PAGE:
Getting Started

This document provides all the basic information you need to start using the library. It covers important library concepts, shows examples for various use cases, and gives links to more information.

Setup

There are a few setup steps you need to complete before you can use this library:

  1. If you don't already have a Google account, sign up.
  2. If you have never created a Google API project, read the Managing Projects page and create a project in the Google API Console
  3. Install the library.

Authentication and authorization

It is important to understand the basics of how API authentication and authorization are handled. All API calls must use either simple or authorized access (defined below). Many API methods require authorized access, but some can use either. Some API methods that can use either behave differently, depending on whether you use simple or authorized access. See the API's method documentation to determine the appropriate access type.

1. Simple API access (API keys)

These API calls do not access any private user data. Your application must authenticate itself as an application belonging to your Google API Console project.This is needed to measure project usage for accounting purposes.

Important concepts

  • API key: To authenticate your application, use an API key for your Google API Console project. Every simple access call your application makes must include this key.

    Warning: Keep your API key private. If someone obtains your key, they could use it to consume your quota or incur charges against your Google API Console project.

2. Authorized API access (OAuth 2.0)

These API calls access private user data. Before you can call them, the user that has access to the private data must grant your application access. Therefore, your application must be authenticated, the user must grant access for your application, and the user must be authenticated in order to grant that access. All of this is accomplished with OAuth 2.0 and libraries written for it.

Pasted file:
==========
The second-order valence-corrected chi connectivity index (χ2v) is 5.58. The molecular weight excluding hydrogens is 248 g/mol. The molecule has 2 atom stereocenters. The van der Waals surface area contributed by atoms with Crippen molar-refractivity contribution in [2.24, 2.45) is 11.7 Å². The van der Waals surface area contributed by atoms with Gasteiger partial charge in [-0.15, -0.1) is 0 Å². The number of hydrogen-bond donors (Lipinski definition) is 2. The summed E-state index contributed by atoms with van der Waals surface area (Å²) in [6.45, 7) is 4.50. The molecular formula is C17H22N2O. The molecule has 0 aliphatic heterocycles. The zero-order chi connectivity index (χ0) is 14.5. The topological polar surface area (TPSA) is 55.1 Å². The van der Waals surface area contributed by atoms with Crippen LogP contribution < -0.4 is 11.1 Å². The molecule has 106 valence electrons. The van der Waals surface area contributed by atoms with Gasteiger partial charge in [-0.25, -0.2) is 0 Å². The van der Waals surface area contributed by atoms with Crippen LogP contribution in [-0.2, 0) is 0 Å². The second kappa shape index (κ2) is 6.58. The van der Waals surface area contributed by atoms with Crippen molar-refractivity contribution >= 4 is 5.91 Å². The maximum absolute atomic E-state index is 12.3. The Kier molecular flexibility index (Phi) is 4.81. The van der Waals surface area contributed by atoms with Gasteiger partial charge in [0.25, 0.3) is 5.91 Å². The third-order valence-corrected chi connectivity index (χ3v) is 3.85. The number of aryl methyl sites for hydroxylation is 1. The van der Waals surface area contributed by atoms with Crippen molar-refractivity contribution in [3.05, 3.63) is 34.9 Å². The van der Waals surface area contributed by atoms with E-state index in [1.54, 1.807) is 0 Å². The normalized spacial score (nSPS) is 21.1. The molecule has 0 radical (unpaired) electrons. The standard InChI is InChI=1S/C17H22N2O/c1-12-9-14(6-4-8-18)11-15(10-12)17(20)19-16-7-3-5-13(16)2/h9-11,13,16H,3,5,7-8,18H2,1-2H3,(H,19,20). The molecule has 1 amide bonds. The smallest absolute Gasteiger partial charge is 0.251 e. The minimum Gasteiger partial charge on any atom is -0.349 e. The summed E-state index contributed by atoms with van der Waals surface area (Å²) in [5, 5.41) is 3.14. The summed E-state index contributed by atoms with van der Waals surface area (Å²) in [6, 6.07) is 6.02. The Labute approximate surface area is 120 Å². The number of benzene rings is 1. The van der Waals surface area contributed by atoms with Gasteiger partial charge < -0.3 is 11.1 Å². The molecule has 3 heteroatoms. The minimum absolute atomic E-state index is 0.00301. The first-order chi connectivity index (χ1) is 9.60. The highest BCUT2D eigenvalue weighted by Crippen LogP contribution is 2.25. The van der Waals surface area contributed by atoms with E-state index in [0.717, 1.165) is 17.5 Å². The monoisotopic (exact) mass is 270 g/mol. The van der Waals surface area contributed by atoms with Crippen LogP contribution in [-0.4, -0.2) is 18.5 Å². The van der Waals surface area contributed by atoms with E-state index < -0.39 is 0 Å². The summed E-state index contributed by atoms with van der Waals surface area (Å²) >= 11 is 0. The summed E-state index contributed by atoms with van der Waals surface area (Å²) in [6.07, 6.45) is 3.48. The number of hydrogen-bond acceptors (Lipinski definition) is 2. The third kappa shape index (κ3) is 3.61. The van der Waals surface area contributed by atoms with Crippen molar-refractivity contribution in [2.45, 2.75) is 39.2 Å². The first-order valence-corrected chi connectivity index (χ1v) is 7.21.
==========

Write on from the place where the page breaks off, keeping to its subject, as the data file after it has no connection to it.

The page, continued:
Important concepts

  • Scope: Each API defines one or more scopes that declare a set of operations permitted. For example, an API might have read-only and read-write scopes. When your application requests access to user data, the request must include one or more scopes. The user needs to approve the scope of access your application is requesting.
  • Refresh and access tokens: When a user grants your application access, the OAuth 2.0 authorization server provides your application with refresh and access tokens. These tokens are only valid for the scope requested. Your application uses access tokens to authorize API calls. Access tokens expire, but refresh tokens do not. Your application can use a refresh token to acquire a new access token.

    Warning: Keep refresh and access tokens private. If someone obtains your tokens, they could use them to access private user data.

  • Client ID and client secret: These strings uniquely identify your application and are used to acquire tokens. They are created for your Google API Console project on the API Access pane of the Google API Console. There are three types of client IDs, so be sure to get the correct type for your application:
    • Web application client IDs
    • Installed application client IDs
    • Service Account client IDs

    Warning: Keep your client secret private. If someone obtains your client secret, they could use it to consume your quota, incur charges against your Google API Console project, and request access to user data.

Building and calling a service

This section described how to build an API-specific service object, make calls to the service, and process the response.

Build the client object

The client object is the primary container for classes and configuration in the library.


$client = new Google_Client();
$client->setApplicationName("My Application");
$client->setDeveloperKey("MY_SIMPLE_API_KEY");
  

Build the service object

Services are called through queries to service specific objects. These are created by constructing the service object, and passing an instance of Google_Client to it. Google_Client contains the IO, authentication and other classes required by the service to function, and the service informs the client which scopes it uses to provide a default when authenticating a user.


$service = new Google_Service_Books($client);
  

Calling an API

Each API provides resources and methods, usually in a chain. These can be accessed from the service object in the form $service->resource->method(args). Most method require some arguments, then accept a final parameter of an array containing optional parameters. For example, with the Google Books API, we can make a call to list volumes matching a certain string, and add an optional filter parameter.


$optParams = array('filter' => 'free-ebooks');
$results = $service->volumes->listVolumes('Henry David Thoreau', $optParams);
  

Handling the result

There are two main types of response - items and collections of items. Each can be accessed either as an object or as an array. Collections implement the Iterator interface so can be used in foreach and other constructs.


foreach ($results as $item) {
  echo $item['volumeInfo']['title'], "<br /> \n";
}
  

Google App Engine support

This library works well with Google App Engine applications. The Memcache class is automatically used for caching, and the file IO is implemented with the use of the Streams API.